FreightWaves: Autonomous Trucks Will Save Carriers Money and Improve Driver Livelihoods

Autonomous truck technology has the potential to change the cost structure of the carrier industry. A McKinsey & Company report said that a fully autonomous trucking market would cut operating costs by 45 percent, saving carrier companies between $85 billion and $125 billion annually.

JOC: Challenges to US Urban Supply Chains Mount

“Relentless competition” and widespread urbanization are two of the top trends that will reshape trucking and logistics in the US and elsewhere as e-commerce expectations set by Amazon and its customers challenge traditional delivery strategies and processes, speakers at the SMC3 Jumpstart 2019 Conference in Atlanta said Jan. 28-30. That means problems rooted in truck capacity and driver availability are likely to get worse, rather than better, regardless of the economic cycle.

Transport Topics: Intermodal Volume Growth in 2018 Best in Five Years

Driven by tight trucking capacity and the threat of tariffs, intermodal volumes increased 5.6% in 2018, their highest growth in five years, according to the Intermodal Association of North America’s annual report.

JOC: VC Funding Fuels Freight Visibility Arms Race

Venture capital (VC) dollars keep pouring into technology start-ups focused on shipper freight visibility, fueling an arms race in that sector of logistics software, as evidenced by a $50 million investment into Chicago-based software provider FourKites Tuesday.

CCJ: Trucking Tech Finds a Home at CES

Players in the trucking and transportation space also have found a home at CES, a point I tend to hammer home as justification for heading back out there in 2020. Paccar was the predominant truck OEM at this year’s event, showcasing the Peterbilt Model 220EV electric medium-duty truck and announcing a partnership between Kenworth and Toyota to develop a fuel-cell electric version of the T680 tractor.


CCJ: California Lawmakers Eye More Stringent Emissions Testing

A bill introduced Monday, Feb. 4, in the California Senate would require Class 4 and heavier trucks to undergo more stringent emissions testing than currently required before registering or even operating in the state. The tests could also be an added annual expense for carriers who run in California.

CCJ: Don’t Count Truck Platooning Out Just Yet

When Daimler Trucks announced in January plans shelve its truck platooning program, I think it took a lot of industry-types by surprise. In reassessing its work on truck platooning – a practice the company has tested for several years and many thousand miles in the U.S – the German truck maker said test results have shown that fuel savings even in perfect platooning conditions are less than expected, adding those savings further diminish when the platoon disconnects, and the trucks must accelerate to reconnect.

Argus Media: Scrubber Installations Focus on Large Vessels

Just 10pc of the global shipping fleet have scrubbers to reduce air pollution, although the vessels that do tend to be ships that use large amounts of marine fuel, shipbroker Clarksons said. Of the existing vessel fleet, 509 vessels have been fitted with scrubbers and 1,189 vessels are pending retrofit

Bloomberg: CEOs Scramble to Avoid Trump’s Tariffs to Survive His Trade War

Paul Shekoski is not sitting idly by waiting for the U.S.-China trade war to end.  Shekoski’s company relies on imports of weather-monitoring devices it has made in China. But last year, it paid more in duties than it made in profit because of President Donald Trump’s tariffs. Now he’s examining every legal option to avoid the duties — including relocating his production to Mexico.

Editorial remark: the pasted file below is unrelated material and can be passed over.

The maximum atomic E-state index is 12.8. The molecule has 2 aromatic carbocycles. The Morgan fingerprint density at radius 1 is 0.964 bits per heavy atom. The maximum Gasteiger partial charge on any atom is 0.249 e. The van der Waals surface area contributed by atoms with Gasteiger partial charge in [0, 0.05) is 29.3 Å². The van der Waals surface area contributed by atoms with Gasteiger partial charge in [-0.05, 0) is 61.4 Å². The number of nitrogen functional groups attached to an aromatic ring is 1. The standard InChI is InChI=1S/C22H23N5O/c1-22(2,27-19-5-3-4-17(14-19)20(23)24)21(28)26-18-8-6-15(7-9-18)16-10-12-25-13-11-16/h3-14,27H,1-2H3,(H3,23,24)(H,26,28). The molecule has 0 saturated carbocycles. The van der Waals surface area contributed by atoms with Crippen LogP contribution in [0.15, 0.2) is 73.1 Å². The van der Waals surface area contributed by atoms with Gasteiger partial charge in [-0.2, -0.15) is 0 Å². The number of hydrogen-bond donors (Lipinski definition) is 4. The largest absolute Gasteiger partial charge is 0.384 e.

Trucking Info: Class 8 Truck Orders Get Off to Slow Start in 2019

Truck orders got off to a slow start in 2019 with early reports from industry analysts ACT Research and FTR tracking a 26% decline in January compared to December 2018.

Progressive Railroading: U.S. rail traffic held steady in January

U.S. rail traffic rose by just 1.1 percent to 2,554,655 carloads and intermodal units last month compared with January 2018 levels, according to Association of American Railroads (AAR) data.


WSJ: Interior Secretary Nominee Says He Will Balance Energy, Environment

The former oil industry lobbyist now in charge of the Interior Department says he’s prepared to balance the interests of environmentalists against an administration that has put a priority on opening public lands to energy development.

Reuters: Trump Official Slams Cartels as US Lawmakers Push Anti-OPEC Bill

A senior administration official said on Friday that U.S. national security depends on affordable energy, and slammed cartels when asked if President Donald Trump would support a bill targeting the OPEC production group’s oil supply cuts.  Also see, Congress Moves to Counter OPEC’s Pursuit of Pact with Russia

WSJ: ‘Green New Deal’ Democrats Position Climate Change as Central Issue in 2020

Democratic officials and activists are pushing the party to unify behind a plan to quickly wean the U.S. economy off fossil fuels and cement climate change as a central issue in the 2020 election.  Also see, Liberal Democrats Formal Call for a ‘Green New Deal’ Giving Substance to a Rallying Cry

This weekly publication is designed to highlight relevant industry news to provide professionals in the transportation, supply chain, and energy sectors with up-to-date information in a rapidly changing marketplace. This update is purely a compilation of industry news and as such, does not necessarily reflect the opinion of Breakthrough. We do not warrant or guarantee accuracy or completeness of information. For additional information, please contact us at info@breakthroughfuel.com.